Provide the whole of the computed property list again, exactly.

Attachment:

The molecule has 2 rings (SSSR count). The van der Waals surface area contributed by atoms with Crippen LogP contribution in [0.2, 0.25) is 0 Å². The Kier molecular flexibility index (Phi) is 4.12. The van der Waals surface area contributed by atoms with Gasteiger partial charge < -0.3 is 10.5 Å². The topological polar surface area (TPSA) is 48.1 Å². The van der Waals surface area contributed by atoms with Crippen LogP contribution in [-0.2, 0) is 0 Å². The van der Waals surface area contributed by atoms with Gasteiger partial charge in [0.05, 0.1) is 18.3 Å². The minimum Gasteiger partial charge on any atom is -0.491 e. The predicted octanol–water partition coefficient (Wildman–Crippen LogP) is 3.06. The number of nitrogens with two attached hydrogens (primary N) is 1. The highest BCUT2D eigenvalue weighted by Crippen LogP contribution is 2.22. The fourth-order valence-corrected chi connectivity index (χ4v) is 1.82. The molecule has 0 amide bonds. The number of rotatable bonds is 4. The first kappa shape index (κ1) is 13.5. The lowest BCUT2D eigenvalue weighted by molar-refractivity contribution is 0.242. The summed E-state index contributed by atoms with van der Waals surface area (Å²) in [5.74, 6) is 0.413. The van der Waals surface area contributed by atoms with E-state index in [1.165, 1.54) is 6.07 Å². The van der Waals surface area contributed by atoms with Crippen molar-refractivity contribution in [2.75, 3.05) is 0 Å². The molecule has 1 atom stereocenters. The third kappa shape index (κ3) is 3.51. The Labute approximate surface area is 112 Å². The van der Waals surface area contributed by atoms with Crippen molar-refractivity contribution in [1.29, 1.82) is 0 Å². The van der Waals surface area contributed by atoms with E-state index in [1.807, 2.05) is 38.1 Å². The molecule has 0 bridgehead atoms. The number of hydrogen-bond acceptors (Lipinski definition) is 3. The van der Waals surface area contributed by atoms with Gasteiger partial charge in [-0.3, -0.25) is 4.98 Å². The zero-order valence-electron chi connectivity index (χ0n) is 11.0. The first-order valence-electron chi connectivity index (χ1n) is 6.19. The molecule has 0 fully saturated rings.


The molecule has 2 rings (SSSR count). The van der Waals surface area contributed by atoms with Crippen LogP contribution in [0.2, 0.25) is 0 Å². The Kier molecular flexibility index (Phi) is 4.12. The van der Waals surface area contributed by atoms with Gasteiger partial charge < -0.3 is 10.5 Å². The topological polar surface area (TPSA) is 48.1 Å². The van der Waals surface area contributed by atoms with Crippen LogP contribution in [-0.2, 0) is 0 Å². The van der Waals surface area contributed by atoms with Gasteiger partial charge in [0.05, 0.1) is 18.3 Å². The minimum Gasteiger partial charge on any atom is -0.491 e. The predicted octanol–water partition coefficient (Wildman–Crippen LogP) is 3.06. The number of nitrogens with two attached hydrogens (primary N) is 1. The highest BCUT2D eigenvalue weighted by Crippen LogP contribution is 2.22. The fourth-order valence-corrected chi connectivity index (χ4v) is 1.82. The molecule has 0 amide bonds. The number of rotatable bonds is 4. The first kappa shape index (κ1) is 13.5. The lowest BCUT2D eigenvalue weighted by molar-refractivity contribution is 0.242. The summed E-state index contributed by atoms with van der Waals surface area (Å²) in [5.74, 6) is 0.413. The van der Waals surface area contributed by atoms with E-state index in [1.165, 1.54) is 6.07 Å². The van der Waals surface area contributed by atoms with Crippen molar-refractivity contribution in [2.75, 3.05) is 0 Å². The molecule has 1 atom stereocenters. The third kappa shape index (κ3) is 3.51. The Labute approximate surface area is 112 Å². The van der Waals surface area contributed by atoms with Crippen molar-refractivity contribution in [1.29, 1.82) is 0 Å². The van der Waals surface area contributed by atoms with E-state index in [1.807, 2.05) is 38.1 Å². The molecule has 0 bridgehead atoms. The number of hydrogen-bond acceptors (Lipinski definition) is 3. The van der Waals surface area contributed by atoms with Gasteiger partial charge in [-0.3, -0.25) is 4.98 Å². The zero-order valence-electron chi connectivity index (χ0n) is 11.0. The first-order valence-electron chi connectivity index (χ1n) is 6.19. The molecule has 0 fully saturated rings.